Whitney Planning Note – CARES ACT 2020
Last Friday congress passed the Coronavirus Aid, Relief, and Economic Security (CARES) Act which is a massive stimulus package to provide relief for families, individuals, small businesses, and other parts of our economy affected by the COVID-19 outbreak. The CARES Act has various benefits from direct payments for individuals and families, loans and tax breaks for small businesses, and emergency lending to big businesses and governments (local & state). Below we have highlighted several aspects of the Act which we thought may be a benefit to you and your family during these difficult times.
Tax Deadline Pushed Back To July 15 th
The treasury moved Tax Day from April 15th to July 15th to allow those experiencing a cash crunch to delay payments. This move brought into question the 2019 deadline for retirement account contributions. Is it April 15th or now July 15th? Per newly issued IRS guidance all contribution deadlines are extended to July 15th. This gives people more time to decide whether to contribute for 2019. We would encourage you to contribute if you are able to especially with the lower valuation of today’s markets.
You have probably heard about these checks, but here is a quick refresher on the details: $1,200 to each adult individual and $500 for each child under the age of 17 in a household (dependents aren’t eligible). The checks are subject to the following adjusted gross income (AGI) limits: $75,000 for individuals; $150,000 for married couples; $112,500 for head of household. Payments are completely phased out at the following AGI levels: $99,000 for individuals; $198,000 for married couples; $136,500 for head of household. The funds should be distributed in the next few weeks. The stimulus checks, if you are eligible, would be a great source of funds for making your 2019 IRA contributions mentioned above.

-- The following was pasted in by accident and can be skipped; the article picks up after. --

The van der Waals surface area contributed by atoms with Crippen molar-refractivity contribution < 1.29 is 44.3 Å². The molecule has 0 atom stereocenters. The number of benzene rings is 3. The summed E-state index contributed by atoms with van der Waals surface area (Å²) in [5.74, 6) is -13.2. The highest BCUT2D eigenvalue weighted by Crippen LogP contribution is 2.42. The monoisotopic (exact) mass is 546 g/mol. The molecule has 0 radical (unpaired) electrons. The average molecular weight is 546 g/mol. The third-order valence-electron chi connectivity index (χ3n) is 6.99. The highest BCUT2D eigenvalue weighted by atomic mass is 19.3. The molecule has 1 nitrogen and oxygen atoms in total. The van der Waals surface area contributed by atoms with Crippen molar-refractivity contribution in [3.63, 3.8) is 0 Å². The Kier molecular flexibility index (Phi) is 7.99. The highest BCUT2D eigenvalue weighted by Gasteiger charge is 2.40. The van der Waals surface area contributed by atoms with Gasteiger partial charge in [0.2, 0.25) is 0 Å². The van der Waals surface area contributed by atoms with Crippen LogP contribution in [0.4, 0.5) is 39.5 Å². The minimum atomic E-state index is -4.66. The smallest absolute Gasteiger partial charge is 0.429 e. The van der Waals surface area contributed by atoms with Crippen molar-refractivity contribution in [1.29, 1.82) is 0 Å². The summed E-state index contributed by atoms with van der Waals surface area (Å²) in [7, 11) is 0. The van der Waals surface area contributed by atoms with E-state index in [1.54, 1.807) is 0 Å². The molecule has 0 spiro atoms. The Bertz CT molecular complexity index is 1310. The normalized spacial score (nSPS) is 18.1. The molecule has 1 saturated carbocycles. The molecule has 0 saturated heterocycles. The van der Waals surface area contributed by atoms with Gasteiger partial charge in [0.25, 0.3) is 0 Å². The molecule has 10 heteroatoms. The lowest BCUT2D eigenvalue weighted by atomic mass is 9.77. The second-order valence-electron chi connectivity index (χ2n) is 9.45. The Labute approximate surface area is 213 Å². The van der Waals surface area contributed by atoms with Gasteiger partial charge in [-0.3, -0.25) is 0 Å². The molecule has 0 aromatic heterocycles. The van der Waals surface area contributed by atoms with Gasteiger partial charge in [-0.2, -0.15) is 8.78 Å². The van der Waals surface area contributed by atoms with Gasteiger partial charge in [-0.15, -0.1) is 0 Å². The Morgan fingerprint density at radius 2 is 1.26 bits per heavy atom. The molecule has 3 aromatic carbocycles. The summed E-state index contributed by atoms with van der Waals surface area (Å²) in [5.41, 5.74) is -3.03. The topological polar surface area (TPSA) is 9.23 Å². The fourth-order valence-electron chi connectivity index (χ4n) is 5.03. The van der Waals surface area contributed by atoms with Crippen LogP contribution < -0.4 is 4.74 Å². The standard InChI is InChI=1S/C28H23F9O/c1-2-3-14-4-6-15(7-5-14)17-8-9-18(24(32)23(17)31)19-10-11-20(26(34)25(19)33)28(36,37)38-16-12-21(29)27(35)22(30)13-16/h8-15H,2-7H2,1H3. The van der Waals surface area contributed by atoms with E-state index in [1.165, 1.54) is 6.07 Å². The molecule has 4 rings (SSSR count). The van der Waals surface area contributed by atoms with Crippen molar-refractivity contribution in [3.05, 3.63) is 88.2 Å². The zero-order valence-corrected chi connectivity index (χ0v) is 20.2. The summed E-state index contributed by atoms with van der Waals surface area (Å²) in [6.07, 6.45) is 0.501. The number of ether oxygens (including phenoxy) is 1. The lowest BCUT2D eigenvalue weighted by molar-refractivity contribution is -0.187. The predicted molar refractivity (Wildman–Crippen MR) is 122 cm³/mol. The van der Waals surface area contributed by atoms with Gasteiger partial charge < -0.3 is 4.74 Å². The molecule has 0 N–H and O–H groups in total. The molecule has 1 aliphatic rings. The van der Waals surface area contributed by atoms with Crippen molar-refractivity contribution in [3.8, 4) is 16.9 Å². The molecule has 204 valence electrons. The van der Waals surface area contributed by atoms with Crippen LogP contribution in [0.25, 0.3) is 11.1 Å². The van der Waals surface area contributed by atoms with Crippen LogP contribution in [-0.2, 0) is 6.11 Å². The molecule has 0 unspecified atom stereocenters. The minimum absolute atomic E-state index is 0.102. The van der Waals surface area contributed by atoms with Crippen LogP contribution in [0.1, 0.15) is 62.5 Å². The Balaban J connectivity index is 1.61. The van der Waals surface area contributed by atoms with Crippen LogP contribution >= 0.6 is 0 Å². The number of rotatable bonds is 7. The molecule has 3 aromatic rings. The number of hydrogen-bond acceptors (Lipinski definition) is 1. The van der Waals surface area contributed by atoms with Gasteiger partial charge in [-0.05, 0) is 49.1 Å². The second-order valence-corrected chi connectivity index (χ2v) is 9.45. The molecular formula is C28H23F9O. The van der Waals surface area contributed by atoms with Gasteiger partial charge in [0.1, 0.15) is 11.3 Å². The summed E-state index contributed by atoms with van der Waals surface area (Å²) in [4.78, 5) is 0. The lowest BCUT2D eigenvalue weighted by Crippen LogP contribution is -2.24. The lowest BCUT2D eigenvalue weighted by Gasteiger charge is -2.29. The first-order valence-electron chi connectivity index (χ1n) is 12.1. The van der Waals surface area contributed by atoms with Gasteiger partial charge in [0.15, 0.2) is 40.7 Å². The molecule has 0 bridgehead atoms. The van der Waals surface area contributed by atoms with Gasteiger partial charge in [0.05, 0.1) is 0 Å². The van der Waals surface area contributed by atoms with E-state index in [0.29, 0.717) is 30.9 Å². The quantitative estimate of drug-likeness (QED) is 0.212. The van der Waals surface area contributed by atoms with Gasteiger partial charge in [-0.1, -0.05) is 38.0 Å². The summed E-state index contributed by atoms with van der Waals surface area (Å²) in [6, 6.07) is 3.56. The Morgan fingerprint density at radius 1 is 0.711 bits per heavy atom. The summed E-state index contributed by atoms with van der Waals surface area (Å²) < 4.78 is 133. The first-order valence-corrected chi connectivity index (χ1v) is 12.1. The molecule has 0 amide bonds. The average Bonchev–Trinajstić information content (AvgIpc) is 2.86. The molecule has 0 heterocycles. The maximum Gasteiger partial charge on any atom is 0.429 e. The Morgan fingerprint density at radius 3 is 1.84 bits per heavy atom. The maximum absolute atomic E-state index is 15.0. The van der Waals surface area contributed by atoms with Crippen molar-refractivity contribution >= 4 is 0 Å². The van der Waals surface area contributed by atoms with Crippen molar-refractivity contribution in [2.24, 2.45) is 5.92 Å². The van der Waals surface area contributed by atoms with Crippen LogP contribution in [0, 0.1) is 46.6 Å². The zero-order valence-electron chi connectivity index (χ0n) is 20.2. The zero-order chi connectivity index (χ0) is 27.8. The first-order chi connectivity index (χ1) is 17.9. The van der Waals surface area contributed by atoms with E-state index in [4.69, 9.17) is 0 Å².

Suspension of 2020 Required Minimum Distributions (RMDs)
The CARES act has suspended RMDs for account owners and beneficiaries for 2020. This waiver is beneficial as it provides individuals with the option of leaving money in their tax deferred accounts, allowing the accounts to recover from the drop in the market value. It also provides some tax relief by allowing you to reduce your income, this can be especially helpful as RMDs are based on the December 31, 2019 higher account values. Those who turned 70 ½ in 2019 that did not take their first RMD in 2019 have the double benefit of forgoing the 2019 and 2020 distribution.
Should you forgo your RMD for 2020? This depends on your situation. You should consider taking some, or all, if you are in a relatively low bracket for 2020 and expected to be in higher bracket in the future or if you could lose the benefit of any tax provision such as a state offered pension annual exclusion. New York provides a $20,000 annual exclusion which should be considered. Certainly, take the distribution if needed for cashflow purposes but if not then forgoing could be a benefit.